By invitation of the International Society for Music Education (ISME) I wrote recently a review of the book “Strange Tools: Art and Human Nature” (2015), by Alva Nöe. The book contributes with fresh ideas to a long lasting debate on the meaning of art in our lives and it makes for a very interesting reading. Here’s a taste of the review:

“Through examples and discussions about various art forms and their particular ways of addressing us, skilfully weaved with references to personal experiences, the author involves the reader into fresh reconsiderations about the meaning of art and its place in our lives. The very first reference in the book is the strong criticism of an artist who dismissed the scientific awe reported by Nöe in a conversation concerning how our vision can be so rich while the visual input captured by our eyes is so impoverished—“tiny distorted upside-down images in the eyes” (p. xi). The artist proposed that the questioning should be inverted: how can we see so little when we are given so much to perceive? A bold suspicion that the exegetical standpoint of philosophy in relation to art is inadequate is shared upfront. Nöe suggests that scholars (from philosophy and also other fields) might have been missing opportunities to learn from art: “Not because art is cryptoscience, but because it is its own manner of investigation and its own legitimate source of knowledge” (ibid.). In 17 chapters organized in 4 parts, Nöe unpacks his theory providing thoughtful examples, comparisons between the arts and different forms of communication, and his criticism towards scholarly approaches (for example, neuroaesthetics and evolutionary explanations for the existence art).”

The complete text of is up on ISME’s website.

Exercising musicianship anew through soundpainting: speaking music through sound gestures (2016) discloses my research into soundpainting performance and composition as a doctoral student at Lund University—Malmö Academy of Music (financed by CAPES—Brazil). Developing this project within the field of artistic research was an enriching opportunity. It allowed me to conduct a research through soundpainting and not simply about it. From an artistic research perspective I could also address and strengthen my initial questions concerning the education of professional musicians, particularly orchestra musicians.

This work resulted in many performances, recordings, conference presentations, and the thesis with a CD and a DVD. I am grateful for the support of my supervisors Prof. Dr. Anders Ljungar-Chapelon (SWE) and Prof. Dr. Antônio Carlos Guimarães (BRA), all the ones that contributed artistically and academically, and for the support provided by CAPES (Ministry of Education of Brazil) in the form of a scholarship. Click on the image or the link above to access all the material included in the dissertation. Visit MEDIA for videos of the final PhD concert at Palladium-Malmö.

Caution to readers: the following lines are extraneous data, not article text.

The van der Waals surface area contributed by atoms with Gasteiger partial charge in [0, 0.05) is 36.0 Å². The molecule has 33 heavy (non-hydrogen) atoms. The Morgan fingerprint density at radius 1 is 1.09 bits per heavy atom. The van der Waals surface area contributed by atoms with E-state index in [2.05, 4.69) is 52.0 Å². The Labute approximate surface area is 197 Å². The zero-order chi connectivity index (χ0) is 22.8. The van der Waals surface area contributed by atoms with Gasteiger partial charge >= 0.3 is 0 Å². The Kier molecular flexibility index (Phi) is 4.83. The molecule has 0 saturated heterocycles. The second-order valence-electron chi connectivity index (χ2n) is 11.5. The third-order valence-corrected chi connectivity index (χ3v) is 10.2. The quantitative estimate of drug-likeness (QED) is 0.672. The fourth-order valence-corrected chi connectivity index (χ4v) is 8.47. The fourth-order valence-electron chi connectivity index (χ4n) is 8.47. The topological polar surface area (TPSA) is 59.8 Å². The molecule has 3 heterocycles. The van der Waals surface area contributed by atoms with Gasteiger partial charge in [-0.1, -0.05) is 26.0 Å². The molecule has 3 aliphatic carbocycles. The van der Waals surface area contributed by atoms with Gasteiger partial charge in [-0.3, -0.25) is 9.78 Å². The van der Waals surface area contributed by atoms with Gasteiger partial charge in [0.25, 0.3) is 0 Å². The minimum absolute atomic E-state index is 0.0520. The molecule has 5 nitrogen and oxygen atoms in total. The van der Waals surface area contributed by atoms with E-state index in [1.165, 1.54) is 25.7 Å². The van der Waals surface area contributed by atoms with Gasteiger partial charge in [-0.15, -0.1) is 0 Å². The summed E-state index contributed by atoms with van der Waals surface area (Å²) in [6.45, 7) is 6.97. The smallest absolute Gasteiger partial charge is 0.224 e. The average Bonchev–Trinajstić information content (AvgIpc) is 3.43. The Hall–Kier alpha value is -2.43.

Exploring points of (im)balance through artistic research transactions appeared as a chapter in the book Beyond Methods: Lessons from the Arts to Qualitative Research (2015), edited by Prof. Dr. Liora Bresler. In it I discuss a key methodological lesson that I took from experiencing and purposefully exploring the interplay between balance and imbalance as I conducted my doctoral research. Prof. Bresler gathered insightful discussions about the contributions of the arts to deeper understanding of and within qualitative research. As such, it resonates with the important work done by other scholars such as John Dewey, Martin Heidegger, Elliot Eisner, Tom Barone, and Alva Nöe who in different ways addressed the need for reconsidering the role of the arts as key knowledge-producing and sensitive-enhancing tools.

The research project Intersections of traditional flute teaching methods with Brazilian popular music: other horizons of improvement aims for a deeper integration of the rich repertoire of Brazilian popular music in the everyday practice of flutists. Its first part was conducted at the Universidade Federal de Juiz de Fora (UFJF-Brazil) with the support of a scholarship program focused on scientific initiation. Together with the student Nina de Oliveira, I explored many possible intersections of flute exercises with musics of different styles such as chorossambasbossa nova. Parts of these work were presented in symposia and conferences such as the X International Festival of Flautists at the Universidade Estadual de Campinas (UNICAMP—Brazil).

2017- In my current research work the focus is on the multidisciplinary dimensions of the soundpainting practice. The project seeks an expansion of the concept of chamber music through the creation of multidisciplinary soundpainting works that involve music, theatre, visual arts, and dance. Other current projects include: explorations of improvisations for flutes and live electronics and explorations of the expressive possibilities of the contrabass flute.